Calf Alive: better diet boosting health outcomes in northern beef cattle herds

Improving nutrition a few weeks before calving is successfully boosting health outcomes for calves and heifers in the trying weather conditions of Australia’s north.

The Calf Alive project led by The University of Queensland and funded by Meat & Livestock Australia is trialling ways to overcome the impacts of poor diet and heat stress on beef properties in North Queensland and the Northern Territory.

Project lead Associate Professor Luis Prada e Silva said the results were extremely promising.

“For two years now, we’ve been improving nutrition in the last four to six weeks before calving and we are seeing very clear benefits on the milk delivery to the calves,” Dr Prada e Silva said.

“At weaning, both the supplemented cows and calves are heavier, resulting in an extra 19 kg of weight production per lactating cow.”

He said calf loss in beef breeding herds was a problem globally and a significant productivity challenge for the Australian beef cattle industry.

Low fertility is another issue, with first-lactation heifers struggling to maintain decent milk production and return to fertility.

“We are seeing a significant increase in the conception rate of these first-calf heifers,” Dr Prada e Silva said.

“Without good nutrition, it’s not easy for a cow to become pregnant again shortly after calving.

“We’ve found that extra nutrition in those last critical weeks is boosting pregnancy rates in the four months after calving from 50 to 65 per cent.

“That means this extra nutrition is resulting in a heavier calf at weaning and a cow that has better body reserves to become pregnant again the next year – so it’s a carry-over effect.

“It gives producers the benefit of better production this year and even better production next year.”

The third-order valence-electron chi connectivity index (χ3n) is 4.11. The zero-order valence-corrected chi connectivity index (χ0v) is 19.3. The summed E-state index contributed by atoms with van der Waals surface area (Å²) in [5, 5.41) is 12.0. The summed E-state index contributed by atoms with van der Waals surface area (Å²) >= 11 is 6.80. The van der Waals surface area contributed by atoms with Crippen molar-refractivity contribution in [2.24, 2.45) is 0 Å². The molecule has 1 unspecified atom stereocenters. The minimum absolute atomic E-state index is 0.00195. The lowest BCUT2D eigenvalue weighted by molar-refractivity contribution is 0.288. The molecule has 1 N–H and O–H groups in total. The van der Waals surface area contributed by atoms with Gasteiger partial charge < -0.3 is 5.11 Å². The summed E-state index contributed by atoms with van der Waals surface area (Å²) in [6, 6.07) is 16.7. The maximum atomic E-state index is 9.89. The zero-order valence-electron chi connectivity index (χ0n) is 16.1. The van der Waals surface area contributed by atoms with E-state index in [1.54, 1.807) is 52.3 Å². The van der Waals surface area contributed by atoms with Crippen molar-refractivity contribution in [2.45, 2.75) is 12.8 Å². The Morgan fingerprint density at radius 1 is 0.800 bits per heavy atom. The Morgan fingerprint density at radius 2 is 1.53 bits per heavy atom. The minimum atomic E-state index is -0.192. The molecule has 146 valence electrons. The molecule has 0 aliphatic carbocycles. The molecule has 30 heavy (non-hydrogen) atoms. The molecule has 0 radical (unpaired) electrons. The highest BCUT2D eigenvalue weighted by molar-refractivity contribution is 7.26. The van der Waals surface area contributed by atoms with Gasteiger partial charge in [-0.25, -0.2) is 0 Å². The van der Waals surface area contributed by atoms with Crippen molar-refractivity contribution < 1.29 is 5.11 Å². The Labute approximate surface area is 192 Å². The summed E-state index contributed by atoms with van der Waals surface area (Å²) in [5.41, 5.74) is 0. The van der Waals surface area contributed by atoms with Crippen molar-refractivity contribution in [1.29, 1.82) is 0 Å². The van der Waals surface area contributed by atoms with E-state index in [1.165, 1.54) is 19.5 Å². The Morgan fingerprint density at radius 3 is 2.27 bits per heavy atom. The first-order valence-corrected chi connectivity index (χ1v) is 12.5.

Dr Prada e Silva said producers were excited by the possibilities of the research, but the team still had more goals to achieve.

“We want to be able to quantify the impact of improving the nutrition of pregnant cows so producers can make their own decisions on whether it’s worthwhile, and the best way to make it happen,” he said.

“A second outcome would be an index for heat stress in northern beef systems.

“We’re using sensors to evaluate how animals respond to heat stress, the impact on calf survival and the overall productivity of herds.

“By monitoring how cattle behaviour changes in response to climate events and the impact on production, we can determine the appropriate heat stress index associated with loss of production.

“We are also working on a new tail hair test for early identification of cows with better reproductive efficiency and higher liveweight production.

“One goal of the project is to verify if nitrogen isotopes in the tail hair can be used to predict future performance of cows.

“Early identification of more productive cows can have a significant impact on the industry.

“We’re excited to see where the Calf Alive project takes us and can’t wait to share more good news soon.”

Calf Alive receives funding from Meat and Livestock Australia, The University of Queensland, Feedworks and the Queensland Government via the Department of Agriculture and Fisheries. The Northern Breeding Business (NB2) and Northern Australia Beef Research Council also support this project through MLA.


Note:  The Queensland Alliance for Agriculture and Food Innovation is a research institute at The University of Queensland supported by the Queensland Government via the Queensland Department of Agriculture and Fisheries.


Source:  The University of Queensland

Author: Bob Edlin

Editor of AgScience Magazine and Editor of the AgScience Blog